Acer is well on course to overtake Hewlett-Packard as the world's leading laptop vendor by the end of this year, according to Chairman J.T. Wang. He said that better-than-expected performance in some countries should see revenues jump 10-15 percent sequentially in the third quarter. He made the comments while addressing shareholders at a meeting.
However, Acer may have already pipped HP to the top spot in the netbook market. Gartner's research shows that the Taiwanese PC vendor finished the first quarter as the world's leading notebook seller ahead of HP, though the gap between the two was marginal – 9.49 million notebooks to HP's 9.47 million.
Wang said that the company has managed to grow even in the face of the ongoing debt crisis in Europe. More importantly, Acer hasn't resorted to price hikes to offset the recent wage increases in China. Moving forward, the world's number two PC vendor hopes to make a dent in the smartphone market aided by Google Android.
November ranks as a quirky month for first-tier motherboard makers ECS and MSI, who posted mixed results. ECS said its consolidated revenues were down 3.05 percent sequentially in November, which is in contrast to revenues being up 6.16 percent for MSI.
Unfortunately for MSI, November is not indicative of the past year. MSI's November revenues tumbled 24.25 percent on year with combined revenues from January to November down 20.43 percent on year, which is by far the biggest drop out of first-tier mobo makers.
To put it into perspective, ECS posted the second worst numbers, with November revenues down 4.8 percent on year. Meanwhile, Gigabyte and Asus were both up, posting gains of 18.62 percent and 58.32 percent, respectively.
ECS, who began the year with ambitious goals, will have little to celebrate as the year comes to an end. The company estimates that its total mobo shipments for the year will reach 17.2 million, failing to meet its goal of 20 million units. ECS is also unlikely to achieve its shipment goal of four million notebooks for 2009, and is expected to fall short by about 600,000 units.
"It has been quite amazing to watch the global excitement build around Windows 7, especially during a tough economic climate. It was just a few short weeks ago that we learned about Windows 7 outselling the UK's "own" Harry Potter. In Japan, anxious PC users waited in line to be one of the first to get their hands on Windows 7," a clearly ecstatic Le Blanc wrote on the official Windows Team Blog.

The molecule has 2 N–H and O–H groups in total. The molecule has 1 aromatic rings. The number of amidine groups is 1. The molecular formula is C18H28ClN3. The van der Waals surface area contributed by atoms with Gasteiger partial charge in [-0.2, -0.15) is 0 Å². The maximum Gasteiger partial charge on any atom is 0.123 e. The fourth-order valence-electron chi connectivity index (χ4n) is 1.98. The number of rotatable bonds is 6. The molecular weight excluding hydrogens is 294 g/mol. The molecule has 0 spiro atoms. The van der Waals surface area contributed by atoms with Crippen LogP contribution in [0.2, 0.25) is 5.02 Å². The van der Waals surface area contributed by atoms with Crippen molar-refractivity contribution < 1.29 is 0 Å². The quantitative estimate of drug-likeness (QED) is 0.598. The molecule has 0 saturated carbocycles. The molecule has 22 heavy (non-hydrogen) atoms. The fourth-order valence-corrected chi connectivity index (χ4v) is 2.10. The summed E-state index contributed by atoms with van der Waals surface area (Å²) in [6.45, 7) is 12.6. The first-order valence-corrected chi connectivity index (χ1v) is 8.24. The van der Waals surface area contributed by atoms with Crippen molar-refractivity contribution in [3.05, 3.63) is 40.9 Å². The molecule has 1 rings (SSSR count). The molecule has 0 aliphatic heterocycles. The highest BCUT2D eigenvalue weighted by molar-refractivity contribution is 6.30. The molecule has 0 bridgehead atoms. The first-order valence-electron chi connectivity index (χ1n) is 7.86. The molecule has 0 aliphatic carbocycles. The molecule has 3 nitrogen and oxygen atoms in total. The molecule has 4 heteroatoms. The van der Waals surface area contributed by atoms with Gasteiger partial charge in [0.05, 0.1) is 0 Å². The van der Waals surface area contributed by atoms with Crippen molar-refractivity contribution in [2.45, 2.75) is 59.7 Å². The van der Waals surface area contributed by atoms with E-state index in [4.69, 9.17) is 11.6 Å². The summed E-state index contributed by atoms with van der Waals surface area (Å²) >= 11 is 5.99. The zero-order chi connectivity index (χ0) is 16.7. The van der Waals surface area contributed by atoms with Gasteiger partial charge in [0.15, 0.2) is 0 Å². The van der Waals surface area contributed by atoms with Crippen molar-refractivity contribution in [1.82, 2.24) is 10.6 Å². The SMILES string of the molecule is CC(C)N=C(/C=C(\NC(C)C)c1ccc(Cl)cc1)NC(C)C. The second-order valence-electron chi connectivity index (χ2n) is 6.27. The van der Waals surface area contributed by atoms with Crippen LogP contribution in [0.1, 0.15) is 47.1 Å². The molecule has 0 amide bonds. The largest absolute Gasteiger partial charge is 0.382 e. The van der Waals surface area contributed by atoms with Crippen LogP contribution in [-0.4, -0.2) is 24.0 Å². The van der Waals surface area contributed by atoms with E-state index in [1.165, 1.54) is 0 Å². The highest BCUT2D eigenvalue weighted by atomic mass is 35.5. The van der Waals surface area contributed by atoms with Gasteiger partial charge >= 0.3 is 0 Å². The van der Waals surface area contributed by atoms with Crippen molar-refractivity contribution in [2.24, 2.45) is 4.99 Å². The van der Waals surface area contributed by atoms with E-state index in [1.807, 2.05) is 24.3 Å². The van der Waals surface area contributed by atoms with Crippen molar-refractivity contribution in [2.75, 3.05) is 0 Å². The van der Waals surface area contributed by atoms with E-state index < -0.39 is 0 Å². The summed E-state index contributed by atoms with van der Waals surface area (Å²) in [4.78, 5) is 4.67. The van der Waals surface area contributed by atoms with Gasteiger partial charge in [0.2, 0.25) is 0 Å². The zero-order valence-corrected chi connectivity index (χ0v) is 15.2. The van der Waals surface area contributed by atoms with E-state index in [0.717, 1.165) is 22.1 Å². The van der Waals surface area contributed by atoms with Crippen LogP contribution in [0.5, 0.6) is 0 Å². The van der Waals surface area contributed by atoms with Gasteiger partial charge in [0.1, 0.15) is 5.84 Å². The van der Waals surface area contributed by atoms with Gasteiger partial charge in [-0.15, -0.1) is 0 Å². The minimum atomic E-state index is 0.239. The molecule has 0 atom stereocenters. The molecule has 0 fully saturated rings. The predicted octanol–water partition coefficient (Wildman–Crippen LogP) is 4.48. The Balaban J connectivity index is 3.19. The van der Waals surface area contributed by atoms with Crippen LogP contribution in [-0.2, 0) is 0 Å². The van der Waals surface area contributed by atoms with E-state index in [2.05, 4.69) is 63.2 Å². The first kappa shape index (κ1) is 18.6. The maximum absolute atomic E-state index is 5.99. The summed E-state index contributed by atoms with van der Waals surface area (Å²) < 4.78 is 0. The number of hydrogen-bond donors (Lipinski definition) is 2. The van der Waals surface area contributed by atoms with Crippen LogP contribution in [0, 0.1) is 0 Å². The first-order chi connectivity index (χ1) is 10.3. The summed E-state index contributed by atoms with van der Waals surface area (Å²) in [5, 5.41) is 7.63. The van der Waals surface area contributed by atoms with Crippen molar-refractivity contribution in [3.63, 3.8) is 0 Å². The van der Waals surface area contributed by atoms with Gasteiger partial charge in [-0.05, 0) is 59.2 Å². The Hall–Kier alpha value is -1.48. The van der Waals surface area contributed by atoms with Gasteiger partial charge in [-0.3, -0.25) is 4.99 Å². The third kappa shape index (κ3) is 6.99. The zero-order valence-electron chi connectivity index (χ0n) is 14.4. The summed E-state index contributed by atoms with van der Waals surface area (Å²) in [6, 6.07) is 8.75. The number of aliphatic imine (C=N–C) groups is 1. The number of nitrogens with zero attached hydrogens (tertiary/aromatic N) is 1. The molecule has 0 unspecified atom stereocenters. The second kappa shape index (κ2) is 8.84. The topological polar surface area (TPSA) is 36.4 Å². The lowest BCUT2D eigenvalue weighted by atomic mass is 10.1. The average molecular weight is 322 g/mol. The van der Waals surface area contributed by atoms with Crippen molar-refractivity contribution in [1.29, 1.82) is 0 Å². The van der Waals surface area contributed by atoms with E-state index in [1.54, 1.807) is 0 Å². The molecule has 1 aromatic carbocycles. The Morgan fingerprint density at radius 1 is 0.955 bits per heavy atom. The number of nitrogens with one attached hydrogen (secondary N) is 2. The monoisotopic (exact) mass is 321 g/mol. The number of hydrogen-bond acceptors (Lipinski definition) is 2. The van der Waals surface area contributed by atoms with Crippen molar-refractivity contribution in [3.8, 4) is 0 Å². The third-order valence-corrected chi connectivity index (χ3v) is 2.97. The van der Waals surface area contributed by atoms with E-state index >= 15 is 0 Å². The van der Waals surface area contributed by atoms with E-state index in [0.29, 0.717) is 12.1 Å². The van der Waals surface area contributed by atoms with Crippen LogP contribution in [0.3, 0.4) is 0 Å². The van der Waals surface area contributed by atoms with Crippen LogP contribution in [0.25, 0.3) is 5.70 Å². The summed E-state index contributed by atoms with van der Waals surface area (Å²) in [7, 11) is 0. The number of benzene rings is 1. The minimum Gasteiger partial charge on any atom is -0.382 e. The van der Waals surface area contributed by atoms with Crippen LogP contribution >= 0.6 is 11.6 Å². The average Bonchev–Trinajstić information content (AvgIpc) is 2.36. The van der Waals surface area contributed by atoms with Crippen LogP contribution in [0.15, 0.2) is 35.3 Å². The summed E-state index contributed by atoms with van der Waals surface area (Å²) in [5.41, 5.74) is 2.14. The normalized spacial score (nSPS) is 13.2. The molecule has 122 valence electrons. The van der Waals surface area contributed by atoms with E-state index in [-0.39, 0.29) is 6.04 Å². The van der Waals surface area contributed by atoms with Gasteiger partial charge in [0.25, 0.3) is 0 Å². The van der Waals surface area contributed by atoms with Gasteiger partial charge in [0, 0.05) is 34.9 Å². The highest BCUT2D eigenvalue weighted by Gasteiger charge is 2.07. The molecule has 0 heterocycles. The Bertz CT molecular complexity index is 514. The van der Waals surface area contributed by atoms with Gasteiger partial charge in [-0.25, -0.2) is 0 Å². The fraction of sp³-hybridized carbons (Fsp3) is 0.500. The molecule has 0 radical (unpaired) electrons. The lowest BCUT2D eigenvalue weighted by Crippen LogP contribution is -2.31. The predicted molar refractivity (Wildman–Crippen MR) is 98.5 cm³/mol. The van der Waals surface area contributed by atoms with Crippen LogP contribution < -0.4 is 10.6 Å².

According to NPD's weekly tracking service, Windows 7 software unit sales in the US surpassed VIstas by 234 percent during the first few days. However, revenue generated by Windows 7 sales was only 82 percent higher than Vista's during the tracking period. NPD imputed the rather lackluster revenue growth to the discounts offered on pre-sales and Microsoft's failure to plug the Ultimate version in a manner its due. Windows 7 Home Premium Upgrade with an average selling price of $76 was the top-selling Windows 7 SKU during the week ending October 24, 2009.
Though nobody expected Windows Mobile 6.5 to break any ground, it even failed to fulfill whatever few expectations people may have had. It is hard to imagine Windows Mobile 6.5 spurring handset shipments. However, HTC CEO Peter Chou claims there is strong demand for the company’s Windows Mobile 6.5-based HTC HD2 smartphone.
Everyone in the motherboard business seems to be having a tough run to end the summer, and that includes Elitegroup Computer Systems (ECS), who announced consolidated revenues of just under $186 million for August, down 2.8 percent sequentially. That also represents a drop of 10.4 percent on year.
ECS has had a rough time maintaining the kind of motherboard shipment numbers it had grown accustomed to before the economy took a dump. The mobo maker shipped just 1.43 million units in August, which is down 9 percent on month and a significant 20.3 percent on year. Notebooks, on the other hand, climbed to 200,000 units, ECS reports.
Despite the continued struggle to push more motherboards into the marketplace, ECS says it is retaining a positive outlook towards the second half of 2009 and expects revenues to turn back around. Part of the optimism is no doubt related to Intel's recently released Core i5 platform and the resulting demand for P55 chipset products.
The global economy currently has a nimiety of bad news, which seems to be coming from all corners at a cataclysmic speed. Just a week after Intel revised its fourth-quarter guidance downwards, Nvidia has also followed suit. The company has lowered its fourth-quarter revenue guidance and now expects revenues to decline by 40 percent to 50 percent compared to the third quarter.
Just like other major chip manufacturers, including Intel, Nvidia also lays the blame on plummeting demand. It also blames “inventory reductions by Nvidia's channel partners in the global PC supply chain.” Nvidia will post its fourth-quarter results on February 10th.